Helen Sear's postcard from Venice
19 May 2015
In the final BBC Arts postcard from Venice Biennale 2015, photographic artist Helen Sear takes us on a whistle-stop tour of her ...the rest is smoke exhibition for Cymru yn Fenis / Wales in Venice 2015.
She also visits the trees and broken glass of Camille Norment’s Rapture at the Nordic pavilion and savours the work of legendary American video and performance artist Joan Jonas’ hit show They come to Us without a Word at the United States pavilion.
Watch the postcard
The church and hospital of Santa Maria Ausiliatrice in Venice was built in the 11th century. It was also a shelter for pilgrims. Later it was occupied by an order of Franciscan nuns, most of whom died of the plague in 1630.
I love this feeling of being inside a dream, of being haunted by sound in the different roomsHelen Sear on They come to Us without a Word
It’s still taking in strangers; in this instance the English-born fine art photographer Helen Sear, who is representing Wales (Cymru yn Fenis) at the 56th Venice Biennale.
Surprisingly, it is the first time that Wales has presented a solo exhibition by a female artist here.
Sear’s show is entitled …the rest is smoke. The phrase is borrowed from an inscription “Nihil nisi divinum stabile est. Caetera fumus” (meaning “Nothing is stable if not divine. The rest is smoke") which appears on Renaissance master Andrea Mantegna’s third painting of St Sebastian, which is to be found in the city’s Ca D’oro palace.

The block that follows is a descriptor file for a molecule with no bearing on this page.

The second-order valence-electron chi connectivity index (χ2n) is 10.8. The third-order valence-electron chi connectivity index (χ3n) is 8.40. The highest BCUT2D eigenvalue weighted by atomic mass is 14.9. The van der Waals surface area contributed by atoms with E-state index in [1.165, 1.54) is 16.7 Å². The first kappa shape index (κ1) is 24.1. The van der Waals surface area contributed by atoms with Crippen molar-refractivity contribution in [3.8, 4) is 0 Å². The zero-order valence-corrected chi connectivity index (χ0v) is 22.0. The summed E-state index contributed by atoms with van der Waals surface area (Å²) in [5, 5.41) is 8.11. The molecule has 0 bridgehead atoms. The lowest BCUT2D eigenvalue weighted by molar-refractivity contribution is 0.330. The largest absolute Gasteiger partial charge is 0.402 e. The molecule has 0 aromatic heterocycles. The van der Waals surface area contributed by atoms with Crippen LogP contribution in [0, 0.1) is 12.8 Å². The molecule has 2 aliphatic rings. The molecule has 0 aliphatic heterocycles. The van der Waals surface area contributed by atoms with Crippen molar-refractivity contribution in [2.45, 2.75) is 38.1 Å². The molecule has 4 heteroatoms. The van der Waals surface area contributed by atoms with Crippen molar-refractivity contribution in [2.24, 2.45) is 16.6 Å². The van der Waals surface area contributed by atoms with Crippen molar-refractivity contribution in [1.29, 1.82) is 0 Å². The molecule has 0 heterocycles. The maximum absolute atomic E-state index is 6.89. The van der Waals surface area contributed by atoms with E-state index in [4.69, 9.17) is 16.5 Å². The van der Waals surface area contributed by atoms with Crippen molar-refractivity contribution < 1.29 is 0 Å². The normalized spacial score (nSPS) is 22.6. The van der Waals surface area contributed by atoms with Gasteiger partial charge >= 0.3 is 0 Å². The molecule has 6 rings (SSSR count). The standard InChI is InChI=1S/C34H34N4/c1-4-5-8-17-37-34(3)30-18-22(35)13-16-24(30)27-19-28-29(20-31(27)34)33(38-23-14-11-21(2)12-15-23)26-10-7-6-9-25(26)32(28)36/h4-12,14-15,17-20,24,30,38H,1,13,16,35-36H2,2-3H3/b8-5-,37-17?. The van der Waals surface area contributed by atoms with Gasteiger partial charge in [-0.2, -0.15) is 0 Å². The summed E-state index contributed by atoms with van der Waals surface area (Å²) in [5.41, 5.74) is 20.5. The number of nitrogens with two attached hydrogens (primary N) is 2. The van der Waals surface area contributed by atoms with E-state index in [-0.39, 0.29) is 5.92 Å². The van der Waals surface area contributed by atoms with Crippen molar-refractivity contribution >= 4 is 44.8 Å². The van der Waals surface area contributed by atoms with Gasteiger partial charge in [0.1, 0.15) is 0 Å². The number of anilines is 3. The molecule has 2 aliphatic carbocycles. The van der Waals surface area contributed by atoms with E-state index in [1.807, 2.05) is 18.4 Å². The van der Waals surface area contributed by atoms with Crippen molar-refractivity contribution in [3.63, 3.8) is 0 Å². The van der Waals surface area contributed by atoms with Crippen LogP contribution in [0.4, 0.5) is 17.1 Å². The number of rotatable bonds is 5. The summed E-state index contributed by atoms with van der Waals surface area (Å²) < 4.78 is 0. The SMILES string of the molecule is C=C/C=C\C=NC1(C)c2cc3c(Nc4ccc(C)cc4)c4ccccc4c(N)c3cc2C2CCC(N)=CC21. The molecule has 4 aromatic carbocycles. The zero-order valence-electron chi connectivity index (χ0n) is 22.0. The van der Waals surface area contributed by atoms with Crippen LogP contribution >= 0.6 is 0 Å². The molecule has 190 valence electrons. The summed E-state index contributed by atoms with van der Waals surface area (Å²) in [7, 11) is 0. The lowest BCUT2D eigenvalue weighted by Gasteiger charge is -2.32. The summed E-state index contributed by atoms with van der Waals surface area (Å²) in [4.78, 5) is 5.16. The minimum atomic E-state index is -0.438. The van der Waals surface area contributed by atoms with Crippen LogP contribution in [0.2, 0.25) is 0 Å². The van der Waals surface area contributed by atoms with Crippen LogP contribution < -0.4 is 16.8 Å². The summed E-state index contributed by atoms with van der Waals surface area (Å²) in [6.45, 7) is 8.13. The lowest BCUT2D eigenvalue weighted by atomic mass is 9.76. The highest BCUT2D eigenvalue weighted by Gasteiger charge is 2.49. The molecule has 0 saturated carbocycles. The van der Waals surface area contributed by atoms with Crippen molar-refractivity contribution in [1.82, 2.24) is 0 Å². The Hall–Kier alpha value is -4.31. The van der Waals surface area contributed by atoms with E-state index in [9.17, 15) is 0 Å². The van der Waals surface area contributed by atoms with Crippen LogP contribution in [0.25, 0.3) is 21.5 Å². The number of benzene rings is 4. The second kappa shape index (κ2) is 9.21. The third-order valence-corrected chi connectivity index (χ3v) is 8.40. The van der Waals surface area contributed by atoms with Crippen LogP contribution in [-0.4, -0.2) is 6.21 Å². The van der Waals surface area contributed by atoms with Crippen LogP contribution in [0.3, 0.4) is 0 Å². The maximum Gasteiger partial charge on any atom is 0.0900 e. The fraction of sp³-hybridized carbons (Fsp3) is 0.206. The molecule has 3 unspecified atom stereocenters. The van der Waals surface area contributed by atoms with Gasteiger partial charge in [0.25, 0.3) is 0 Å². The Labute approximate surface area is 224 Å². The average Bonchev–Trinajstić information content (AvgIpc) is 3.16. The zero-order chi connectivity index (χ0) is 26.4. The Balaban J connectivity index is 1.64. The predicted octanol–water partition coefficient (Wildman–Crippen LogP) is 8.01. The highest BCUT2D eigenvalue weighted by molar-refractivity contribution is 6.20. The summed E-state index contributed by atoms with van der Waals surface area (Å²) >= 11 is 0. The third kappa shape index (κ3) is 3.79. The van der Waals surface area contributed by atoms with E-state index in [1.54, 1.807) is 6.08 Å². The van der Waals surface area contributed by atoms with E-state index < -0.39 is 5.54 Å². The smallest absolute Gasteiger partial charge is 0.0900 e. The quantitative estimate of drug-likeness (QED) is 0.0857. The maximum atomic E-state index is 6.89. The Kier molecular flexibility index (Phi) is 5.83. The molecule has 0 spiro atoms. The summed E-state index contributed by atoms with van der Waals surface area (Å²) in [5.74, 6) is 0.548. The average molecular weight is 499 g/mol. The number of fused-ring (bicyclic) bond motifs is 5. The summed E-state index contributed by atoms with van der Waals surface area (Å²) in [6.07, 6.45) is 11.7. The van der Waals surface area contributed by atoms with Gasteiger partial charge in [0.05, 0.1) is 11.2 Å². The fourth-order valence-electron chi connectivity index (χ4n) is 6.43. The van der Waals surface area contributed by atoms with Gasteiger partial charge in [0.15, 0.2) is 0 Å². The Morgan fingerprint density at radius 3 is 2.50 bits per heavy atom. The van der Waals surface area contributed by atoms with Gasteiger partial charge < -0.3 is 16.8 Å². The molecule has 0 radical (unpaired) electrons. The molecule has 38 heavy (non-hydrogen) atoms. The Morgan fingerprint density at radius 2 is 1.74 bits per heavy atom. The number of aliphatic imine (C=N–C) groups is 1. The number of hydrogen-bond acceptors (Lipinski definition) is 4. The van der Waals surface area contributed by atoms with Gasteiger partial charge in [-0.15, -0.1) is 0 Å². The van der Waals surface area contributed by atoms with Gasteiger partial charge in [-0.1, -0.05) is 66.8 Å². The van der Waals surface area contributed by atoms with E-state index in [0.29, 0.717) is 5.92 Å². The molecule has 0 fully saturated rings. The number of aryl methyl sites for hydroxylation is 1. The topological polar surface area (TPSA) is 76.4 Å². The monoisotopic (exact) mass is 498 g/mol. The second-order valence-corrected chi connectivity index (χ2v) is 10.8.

Sear adopts this rather pessimistic idea of the transience of human life as a keynote for her show while mixing it with her obvious curiosity about the natural world. Her signature piece is the large scale video projection, company of trees (2015).
Norwegian artist Camille Norment’s Rapture, which Sear visits at the Nordic pavilion, also includes a set of performances by musicians and vocalists at specific times during the Biennale. The work is designed to explore the relationship between music and the human body.
Pioneering video and performance artist Joan Jonas’ installation They come to Us without a Word has been a hit at the 56th Biennale. Its climate-themed works include performance, film, drawing and objects. Sear described it as "a beautiful combination".
- A Cultureshock Media Production for BBC Arts.